Finding Deeper Meaning in the Grand Canyon
A river trip through ancestral lands with Navajo & Hopi future leaders…
“I am not Navajo. They are not Hopi. We are friends.” This is part of a journal entry from Shayden Joe, an intern with the Arizona Conservation Corps. Joe was one of the seven Arizona Conservation Corps, or AZCC, young adults who embarked on this four-day Grand Canyon rafting trip down the Colorado River. Four OARS guides, three members of the National Park Service, and a Hopi elder were also among those on this trip.
OARS had given an in-kind contribution to the National Park Foundation, with the goal of getting underserved youth into our National Parks. Another intent of this trip was to spark interest in the park service and in various conservation efforts. The young adults who were taken down the river ranged from ages 18-25 with various Native American backgrounds. They were all Hopi and Navajo people and they embarked on this trip as either strangers or mere acquaintances; however, by the end of the trip they didn’t see Hopi or Navajo, they saw friends.
This was the last big endeavor for the folks in AZCC before they graduated. “We didn’t want this to be a celebration. We wanted it to be a focus on the experience and learn about the canyon,” Donna Richardson of the National Park Service said. Before the trip, no one had any idea how deep of an impact a trip like this would have on the group.
“We wanted to create a team of folks where we are learning and having fun at the same time,” said Richardson. The team from the National Park Service entwined education and self-reflection with hikes, camping and peaceful floating down the river. They also spent some time journaling, hiking, learning about the water controversy and dam propositions for the river, and they also looked at pictures from the past and compared how the river looked 60+ years ago to today.
Some of the hikes sparked unforeseen emotional reactions from the trip participants. “I have never had an emotional reaction to nature before like I did at Travertine Falls,” said Shiloh Tso, a member of the AZCC. “I have been looking for something more. An adventure. If I keep doing this kind of work, I am going to find what I have been looking for.” Travertine Falls was the first waterfall we came across on the river. A short walk and a climb aided by a rope and ladder led us to this natural spring waterfall. For some, this was the first waterfall that they had ever seen.
The second day, Walter Carr, one of the river guides, brought his flute set with him on a short hike to a second waterfall. Here Lyle Balenquah, the Hopi elder, shared information about how people lived in the canyon before before Glen Canyon Dam. The AZCC folks were asked to take 10 minutes to reflect on how their ancestors had lived in the canyon while listening to Carr play his flutes.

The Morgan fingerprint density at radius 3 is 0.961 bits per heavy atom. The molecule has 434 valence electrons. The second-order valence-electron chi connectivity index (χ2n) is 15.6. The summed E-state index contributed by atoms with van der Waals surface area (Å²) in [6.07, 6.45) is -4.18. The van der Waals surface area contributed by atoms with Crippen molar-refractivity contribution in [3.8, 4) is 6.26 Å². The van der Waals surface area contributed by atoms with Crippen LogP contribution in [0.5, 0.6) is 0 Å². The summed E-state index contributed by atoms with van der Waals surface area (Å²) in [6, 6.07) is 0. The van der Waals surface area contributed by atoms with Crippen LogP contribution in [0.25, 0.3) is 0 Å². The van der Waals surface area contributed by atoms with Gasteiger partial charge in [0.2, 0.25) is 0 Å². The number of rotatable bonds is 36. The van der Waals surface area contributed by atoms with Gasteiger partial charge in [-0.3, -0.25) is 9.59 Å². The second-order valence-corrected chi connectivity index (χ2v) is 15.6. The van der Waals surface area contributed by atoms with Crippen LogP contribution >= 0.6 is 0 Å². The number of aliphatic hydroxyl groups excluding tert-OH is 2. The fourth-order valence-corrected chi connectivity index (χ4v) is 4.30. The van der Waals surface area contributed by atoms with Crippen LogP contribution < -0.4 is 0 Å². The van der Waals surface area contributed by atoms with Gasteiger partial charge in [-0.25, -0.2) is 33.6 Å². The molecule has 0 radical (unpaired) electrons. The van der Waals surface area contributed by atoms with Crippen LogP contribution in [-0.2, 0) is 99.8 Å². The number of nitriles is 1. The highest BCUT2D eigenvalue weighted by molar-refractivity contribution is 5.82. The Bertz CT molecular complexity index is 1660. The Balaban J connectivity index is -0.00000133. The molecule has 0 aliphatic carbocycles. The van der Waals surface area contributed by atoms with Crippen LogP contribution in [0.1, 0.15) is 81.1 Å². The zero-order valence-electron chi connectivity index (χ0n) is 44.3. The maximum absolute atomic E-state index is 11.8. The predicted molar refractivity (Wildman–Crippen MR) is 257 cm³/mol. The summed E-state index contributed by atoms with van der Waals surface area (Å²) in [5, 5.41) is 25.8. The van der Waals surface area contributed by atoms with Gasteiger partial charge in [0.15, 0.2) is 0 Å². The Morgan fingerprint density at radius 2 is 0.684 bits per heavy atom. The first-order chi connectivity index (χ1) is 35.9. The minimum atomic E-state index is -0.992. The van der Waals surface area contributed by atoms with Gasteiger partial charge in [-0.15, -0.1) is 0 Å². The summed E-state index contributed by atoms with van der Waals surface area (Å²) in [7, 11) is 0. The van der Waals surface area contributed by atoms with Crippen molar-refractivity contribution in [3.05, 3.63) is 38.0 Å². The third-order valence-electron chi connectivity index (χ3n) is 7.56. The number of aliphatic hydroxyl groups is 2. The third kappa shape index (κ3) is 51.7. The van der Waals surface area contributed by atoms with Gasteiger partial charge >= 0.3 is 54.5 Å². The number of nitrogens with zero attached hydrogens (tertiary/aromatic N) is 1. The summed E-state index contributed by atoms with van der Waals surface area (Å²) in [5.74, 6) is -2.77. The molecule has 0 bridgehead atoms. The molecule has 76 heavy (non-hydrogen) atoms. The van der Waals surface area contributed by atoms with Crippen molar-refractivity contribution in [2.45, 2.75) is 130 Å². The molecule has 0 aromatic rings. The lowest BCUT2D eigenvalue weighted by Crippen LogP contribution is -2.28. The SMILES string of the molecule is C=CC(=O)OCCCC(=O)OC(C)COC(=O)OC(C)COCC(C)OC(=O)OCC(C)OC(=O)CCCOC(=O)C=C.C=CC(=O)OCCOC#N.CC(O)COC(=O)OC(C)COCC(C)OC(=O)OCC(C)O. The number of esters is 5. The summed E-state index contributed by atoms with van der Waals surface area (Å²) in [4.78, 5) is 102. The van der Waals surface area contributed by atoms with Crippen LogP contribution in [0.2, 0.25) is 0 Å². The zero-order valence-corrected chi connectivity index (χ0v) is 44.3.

Day two also brought another hike up to the site where Bridge Canyon Dam had been planned in the 1960’s. Balenquah presented the history behind the dam that sparked the topics of water conservation and “water ownership.”
“I didn’t know there was so much controversy with something so cool,” said Lance Tubinghtewa.
The third day also included an activity with water. The task was to take a can full of water with a rubber band that had strings tied to it. Each person was to represent something the water had to offer, i.e. fish, power, agriculture, etc. The task was to move as a unit through obstacles to get the water to the river without spilling it. This task showed how water really connects everyone and how we must work together to get it from point A to point B. This activity sparked an interest in Skylar Begay, an AZCC leader, to work toward sharing that knowledge and perhaps pursue a career involving water issues.
“These trips wake kids up,” said Balenquah. “Some have never camped under the stars.” Sleeping under the stars was exactly what they did here too. The Perseids meteor shower was at its peak during their time going down the river. The canyon walls provided a frame for watching it. “There is typically one moment on each trip that sticks with me,” river guide Jason Dosch said. “What stuck with me the most were all 16 of us laying down on the boats watching the shower.”
As we were floating our way to Pearce Ferry on our last day together this question was asked: What is something that stuck with you and something that you want to spread around? The answers from all of the people on the trip were profound. Comparing the atmosphere from day one to day four on the river, a lot has changed. People were touched in different ways. Some people found a piece of themselves, some saw friends instead of differences, and some found a career path to pursue. One thing they all had in common from their answers was that they wanted to share this experience with others.
“[This trip] made me see the canyon a lot different,” Marna Carmel Craig, AZCC interpretive intern, admitted. Tears start to form in her eyes as she continues with her reflection. “I hope one day the canyon will become a requirement for native kids to come down here to get back in touch with their roots. So many native youths are so lost and put themselves into harmful situations that they can die from. I have family members like that. Seeing this and coming back to their roots might get them back on track and find themselves.”